- DELF reading tests the four language skills: vocabulary, syntax, morphology and cohesion.
- DELF reading tests various types of texts such as newspaper articles, short stories, non-fiction books.
- DELF requires a good preparation time to prepare efficiently.
Writing DELF – Production écrite
- Writing tests ability to present opinions or facts in a written text.
- DELF writing aims at testing ability to create clear and coherent discourse.
- DELF writing should follow a structure which starts with an introduction followed by body paragraphs containing several sentences. The last paragraph should summarize all main points DELF writing also aims at evaluating the candidate’s critical thinking.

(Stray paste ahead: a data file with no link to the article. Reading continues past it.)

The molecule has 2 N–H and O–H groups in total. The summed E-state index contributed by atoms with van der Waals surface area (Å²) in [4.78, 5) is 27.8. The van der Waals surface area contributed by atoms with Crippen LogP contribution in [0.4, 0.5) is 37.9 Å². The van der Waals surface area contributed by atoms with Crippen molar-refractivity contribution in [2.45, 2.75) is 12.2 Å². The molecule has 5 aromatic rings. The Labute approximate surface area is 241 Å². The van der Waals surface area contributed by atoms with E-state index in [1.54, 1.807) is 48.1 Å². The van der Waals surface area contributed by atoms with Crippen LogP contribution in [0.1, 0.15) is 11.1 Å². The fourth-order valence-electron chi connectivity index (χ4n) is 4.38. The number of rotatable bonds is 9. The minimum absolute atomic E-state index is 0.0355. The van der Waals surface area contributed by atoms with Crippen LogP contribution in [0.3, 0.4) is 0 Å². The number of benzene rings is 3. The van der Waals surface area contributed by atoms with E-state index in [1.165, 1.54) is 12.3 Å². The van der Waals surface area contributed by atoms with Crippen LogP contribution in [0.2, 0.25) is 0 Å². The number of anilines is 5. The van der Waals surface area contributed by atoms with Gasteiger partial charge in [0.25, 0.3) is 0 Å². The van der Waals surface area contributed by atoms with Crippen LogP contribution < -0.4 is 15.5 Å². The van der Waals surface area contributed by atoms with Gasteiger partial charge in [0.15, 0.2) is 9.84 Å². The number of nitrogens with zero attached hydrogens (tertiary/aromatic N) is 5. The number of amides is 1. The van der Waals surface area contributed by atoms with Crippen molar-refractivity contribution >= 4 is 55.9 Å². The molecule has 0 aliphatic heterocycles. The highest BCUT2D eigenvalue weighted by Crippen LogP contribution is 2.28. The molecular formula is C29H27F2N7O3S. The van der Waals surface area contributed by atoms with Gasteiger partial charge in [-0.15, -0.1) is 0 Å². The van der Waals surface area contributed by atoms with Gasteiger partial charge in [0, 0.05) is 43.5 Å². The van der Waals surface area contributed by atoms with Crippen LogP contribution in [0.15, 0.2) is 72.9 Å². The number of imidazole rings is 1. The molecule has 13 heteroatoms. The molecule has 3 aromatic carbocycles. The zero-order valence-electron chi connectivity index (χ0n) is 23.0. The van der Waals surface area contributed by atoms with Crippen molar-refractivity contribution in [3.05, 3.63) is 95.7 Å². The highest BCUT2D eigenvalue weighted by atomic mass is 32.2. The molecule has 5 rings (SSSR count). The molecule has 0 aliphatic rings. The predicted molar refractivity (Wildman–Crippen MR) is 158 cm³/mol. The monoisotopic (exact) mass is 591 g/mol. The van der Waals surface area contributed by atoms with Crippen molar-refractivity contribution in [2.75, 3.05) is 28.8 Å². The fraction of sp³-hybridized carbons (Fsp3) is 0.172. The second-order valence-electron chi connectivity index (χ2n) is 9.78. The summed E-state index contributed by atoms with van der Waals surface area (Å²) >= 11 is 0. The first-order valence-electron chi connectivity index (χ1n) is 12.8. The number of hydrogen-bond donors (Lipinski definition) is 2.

1. Make sure you know the DELF format
2. Get a good study
💡We have prepared an FAQ with all the questions that candidates usually ask when taking the DELF exam: read the DELF FAQ.
Listening DELF – Compréhension écrite
- DELF listening tests ability to understand and analyze spoken texts.
- DELF listening tests comprehension of connected discourse, as well as the recognition of implied information.
- DELF listening focuses on oral comprehension through oral language understanding.
- DELF requires a high level of attention, since students will need to understand all information given orally via audiovisual. It means that DELF listening does not require active participation from the test-taker.
- DELF listening lasts for 30 minutes. It depends on the level prepared (A1, A2, B2 or B2)
- DELF listening is a closed book exam.
Speaking DELF – Production orale
- DELF speaking tests ability to express oneself orally.
- DELF speaking assesses fluency, coherence, lexical choice and grammar.